8. ^ Lane, Thomas J. and Ruppert, Kathleen C., 1987."Alternative Opportunities for Small Farms: Alligator Production Review" (PDF). Institute of Food and Agricultural Sciences. Retrieved October 23, 2013. 
  9. ^ Moyle, Brendan (July 2013). "Conservation that’s more than skin-deep: alligator farming". Biodiversity and Conservation. 22 (8). pp. 1663–1677. Retrieved October 25, 2013. .
  10. ^ "Control of operations that breed Appendix-I animal species for commercial purposes". CITES. CITES. Retrieved 20 April 2015. 
  11. ^ Heykoop, Jerry; Frechette, Darren (2001). "Gatornomics: Profitable and sustainable use of alligators in the southeastern United States". Marine Resource Economics 16 (2): 127–142. 
  12. ^ Blake, D.K.; Loveridge, J.P. (1975). "The role of commercial crocodile farming in crocodile conservation". Biological Conservation 8 (4): 261–272. 
  13. ^ a b Elsey, Ruth; McNease, Larry; Joanen, Ted (2001). "Louisiana's alligator ranching programme: a review and analysis of releases of captive-raised juveniles". in Crocodilian Biology and Evolution (Surrey Beaty & Sons, Chipping Norton): 426–441. 
  14. ^ a b Magnusson, W.E. (1984). "Economics, developing countries, and the captive propagation of crocodilians". Wildlife Sociological Bulletin 12: 194–197. 
  15. ^ Cox, J.H.; Rahman, M.M. (1994). "An assessment of crocodile resource potential in Bangladesh". Proceedings of the 12th Working Meeting of the Crocodile Specialist Group 1 (IUCN – The World Conservation Union Gland, Switzerland). 
  16. ^ a b Thorbjarnarson, John (1992). Crocodiles: An action plan for their conservation. Gland, Switzerland: UUCN. 
  17. ^ Dzoma, B. M., Sejoe, S., Segwagwe, B. V., E. June 2008. "Commercial crocodile farming in Botswana". Tropical Animal Health and Production 40 (5). Springer Science & Business Media. pp. 377–381. Retrieved October 22, 2013. 
  18. ^ Elsey, Ruth M., Mouton, Edward C. Jr, and Kinler, Noel., 2012. "Effects of Feral Swine (Sus scrofa) on Alligator (Alligator mississippiensis) Nests in Louisiana". Southeastern Naturalist (11). Eagle Hill Institute. pp. 205–218. Retrieved October 21, 2013. 
  19. ^ Miller et al. 2003, Jacobson et al. 2005, Nevarez et al. 2005 [title missing]
  20. ^ Unlu, Isik, Kramer, Wayne L., Roy, Alma F., Foil, Lane D., July 2010. "Detection of West Nile Virus RNA in Mosquitoes and Identification of Mosquito Blood Meals Collected at Alligator Farms in Louisiana". Journal of Medical Entomology, 47 (4). Entomological Society of America. pp. 625–633,. Retrieved October 25, 2013. 
  21. ^ Farfan, Jose A. et al 2006."Antibodies to West Nile Virus in Asymptomatic Mammals, Birds, and Reptiles in the Yucatan Peninsula of Mexico" (PDF). American Journal of Tropical Medicine and Hygiene 74 (5). American Society of Tropical Medicine and Hygiene. pp. 908–914. Retrieved October 26, 2013.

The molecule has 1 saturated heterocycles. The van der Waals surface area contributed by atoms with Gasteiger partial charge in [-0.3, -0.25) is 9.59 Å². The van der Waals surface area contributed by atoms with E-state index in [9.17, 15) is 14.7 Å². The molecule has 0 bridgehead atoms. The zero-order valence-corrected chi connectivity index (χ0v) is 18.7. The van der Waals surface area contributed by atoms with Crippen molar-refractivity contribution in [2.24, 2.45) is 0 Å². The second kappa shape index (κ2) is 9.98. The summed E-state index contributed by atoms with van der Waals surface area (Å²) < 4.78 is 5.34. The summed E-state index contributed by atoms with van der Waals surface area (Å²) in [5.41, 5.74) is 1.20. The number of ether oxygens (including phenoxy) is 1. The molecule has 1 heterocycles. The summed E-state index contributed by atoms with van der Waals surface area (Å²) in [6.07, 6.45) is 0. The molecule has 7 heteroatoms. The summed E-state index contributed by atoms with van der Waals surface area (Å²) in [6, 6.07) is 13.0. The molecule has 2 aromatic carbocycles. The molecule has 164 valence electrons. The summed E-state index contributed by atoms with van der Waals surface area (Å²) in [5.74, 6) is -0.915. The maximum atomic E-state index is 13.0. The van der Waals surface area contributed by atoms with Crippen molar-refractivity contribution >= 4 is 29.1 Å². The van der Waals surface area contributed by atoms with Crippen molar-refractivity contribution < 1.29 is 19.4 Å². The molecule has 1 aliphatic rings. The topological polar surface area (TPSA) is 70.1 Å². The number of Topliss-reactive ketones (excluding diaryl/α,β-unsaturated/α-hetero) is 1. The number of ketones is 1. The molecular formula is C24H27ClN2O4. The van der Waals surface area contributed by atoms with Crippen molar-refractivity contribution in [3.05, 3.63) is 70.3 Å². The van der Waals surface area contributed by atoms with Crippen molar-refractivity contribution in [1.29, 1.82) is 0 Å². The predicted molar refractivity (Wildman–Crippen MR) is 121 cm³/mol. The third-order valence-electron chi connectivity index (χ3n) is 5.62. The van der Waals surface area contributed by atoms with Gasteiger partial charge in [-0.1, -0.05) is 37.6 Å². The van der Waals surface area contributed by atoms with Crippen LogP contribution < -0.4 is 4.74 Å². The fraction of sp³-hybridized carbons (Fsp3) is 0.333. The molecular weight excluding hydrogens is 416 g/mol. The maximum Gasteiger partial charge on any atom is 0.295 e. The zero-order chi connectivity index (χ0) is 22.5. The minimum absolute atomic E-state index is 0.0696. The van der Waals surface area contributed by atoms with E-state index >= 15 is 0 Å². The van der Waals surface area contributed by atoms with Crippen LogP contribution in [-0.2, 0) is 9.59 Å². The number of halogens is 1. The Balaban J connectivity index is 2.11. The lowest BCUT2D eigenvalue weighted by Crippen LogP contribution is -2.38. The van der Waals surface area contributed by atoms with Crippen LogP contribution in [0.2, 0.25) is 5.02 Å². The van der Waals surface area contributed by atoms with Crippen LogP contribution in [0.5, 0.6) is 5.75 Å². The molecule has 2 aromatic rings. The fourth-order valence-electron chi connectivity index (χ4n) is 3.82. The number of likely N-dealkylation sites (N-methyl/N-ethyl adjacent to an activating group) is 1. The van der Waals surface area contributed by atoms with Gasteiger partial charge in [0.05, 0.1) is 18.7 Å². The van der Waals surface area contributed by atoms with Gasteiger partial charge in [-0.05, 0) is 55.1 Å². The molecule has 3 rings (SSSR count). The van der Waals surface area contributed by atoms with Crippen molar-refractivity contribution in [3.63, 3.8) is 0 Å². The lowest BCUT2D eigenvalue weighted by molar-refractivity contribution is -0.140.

22. ^ Dzoma, B. M., Sejoe, S., Segwagwe, B. V., E. June 2008. "Commercial crocodile farming in Botswana". Tropical Animal Health and Production 40 (5). Springer Science & Business Media. pp. 377–381. Retrieved October 20, 2013. 
  23. ^ Huchzermeyer, F.W. 1997"Public health risks of ostrich and crocodile meat" (PDF). Rev. sci. tech. Off. int. Epiz. 16 (2). Onderstepoort Veterinary Institute. pp. 599–604. Retrieved October 22, 2013. 
  24. ^ Huchzermeyer, F.W. 2002"Diseases of farmed crocodiles and ostriches" (PDF). Rev. sci. tech. Off. int. Epiz. 21 (2). Onderstepoort Veterinary Institute. pp. 265–276. Retrieved October 22, 2013. 
  25. ^ a b c Louisiana's alligator management program: 2012-2013 annual report. Louisiana Department of Wildlife and Fisheries, Office of Wildlife, Coastal, and Nongame Resources Division. 2013. 
  26. ^ a b Taylor, Dave; Neal, Wendell (1984). "Management implications of size-class frequency distributions in Louisiana alligator populations". Wildlife Society Bulletin 12: 312–319. 
  27. ^ a b c d e "General Alligator Information". Louisiana Department of Wildlife and Fisheries. Louisiana Department of Wildlife and Fisheries. Retrieved 13 March 2015. 
  28. ^ Elsey, Ruth; Woodward, Alan (2010). American Alligator Alligator mississippiensis (PDF) (3rd ed.). Crocodiles . Status Survey and Conservation Action Plan: S.C. Manolis and C. Stevenson. Crocodile Specialist Group: Darwin. pp. 1–4. Retrieved February 23, 2015. 
  29. ^ Louisiana Department of Wildlife and Fisheries. "Alligator Program". Louisiana Department of Wildlife and Fisheries. State of Louisiana.